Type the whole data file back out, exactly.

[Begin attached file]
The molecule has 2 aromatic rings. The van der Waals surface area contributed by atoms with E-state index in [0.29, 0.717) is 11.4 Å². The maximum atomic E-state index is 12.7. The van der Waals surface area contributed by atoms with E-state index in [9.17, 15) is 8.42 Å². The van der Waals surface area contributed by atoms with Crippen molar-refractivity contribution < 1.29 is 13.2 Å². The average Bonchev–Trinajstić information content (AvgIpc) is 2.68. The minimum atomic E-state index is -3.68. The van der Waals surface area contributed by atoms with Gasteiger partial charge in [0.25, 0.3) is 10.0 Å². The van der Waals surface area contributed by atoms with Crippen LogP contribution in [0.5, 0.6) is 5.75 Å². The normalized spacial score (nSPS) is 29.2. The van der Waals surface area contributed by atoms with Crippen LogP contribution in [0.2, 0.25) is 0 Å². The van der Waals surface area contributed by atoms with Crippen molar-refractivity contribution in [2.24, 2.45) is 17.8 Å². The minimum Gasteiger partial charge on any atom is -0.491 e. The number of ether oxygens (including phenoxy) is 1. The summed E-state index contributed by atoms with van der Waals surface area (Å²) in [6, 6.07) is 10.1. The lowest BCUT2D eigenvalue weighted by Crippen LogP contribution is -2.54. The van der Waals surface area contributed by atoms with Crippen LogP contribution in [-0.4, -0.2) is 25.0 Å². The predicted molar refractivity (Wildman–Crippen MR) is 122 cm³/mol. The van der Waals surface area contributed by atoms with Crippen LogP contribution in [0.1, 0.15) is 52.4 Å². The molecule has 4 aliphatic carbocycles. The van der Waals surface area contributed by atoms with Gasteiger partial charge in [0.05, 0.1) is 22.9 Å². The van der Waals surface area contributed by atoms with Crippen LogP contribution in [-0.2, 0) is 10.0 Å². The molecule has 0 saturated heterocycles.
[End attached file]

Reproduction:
The molecule has 2 aromatic rings. The van der Waals surface area contributed by atoms with E-state index in [0.29, 0.717) is 11.4 Å². The maximum atomic E-state index is 12.7. The van der Waals surface area contributed by atoms with E-state index in [9.17, 15) is 8.42 Å². The van der Waals surface area contributed by atoms with Crippen molar-refractivity contribution < 1.29 is 13.2 Å². The average Bonchev–Trinajstić information content (AvgIpc) is 2.68. The minimum atomic E-state index is -3.68. The van der Waals surface area contributed by atoms with Gasteiger partial charge in [0.25, 0.3) is 10.0 Å². The van der Waals surface area contributed by atoms with Crippen LogP contribution in [0.5, 0.6) is 5.75 Å². The normalized spacial score (nSPS) is 29.2. The van der Waals surface area contributed by atoms with Crippen LogP contribution in [0.2, 0.25) is 0 Å². The van der Waals surface area contributed by atoms with Crippen molar-refractivity contribution in [2.24, 2.45) is 17.8 Å². The minimum Gasteiger partial charge on any atom is -0.491 e. The number of ether oxygens (including phenoxy) is 1. The summed E-state index contributed by atoms with van der Waals surface area (Å²) in [6, 6.07) is 10.1. The lowest BCUT2D eigenvalue weighted by Crippen LogP contribution is -2.54. The van der Waals surface area contributed by atoms with Crippen LogP contribution in [-0.4, -0.2) is 25.0 Å². The predicted molar refractivity (Wildman–Crippen MR) is 122 cm³/mol. The van der Waals surface area contributed by atoms with Crippen LogP contribution in [0.1, 0.15) is 52.4 Å². The molecule has 4 aliphatic carbocycles. The van der Waals surface area contributed by atoms with Gasteiger partial charge in [0.05, 0.1) is 22.9 Å². The van der Waals surface area contributed by atoms with Crippen LogP contribution in [-0.2, 0) is 10.0 Å². The molecule has 0 saturated heterocycles.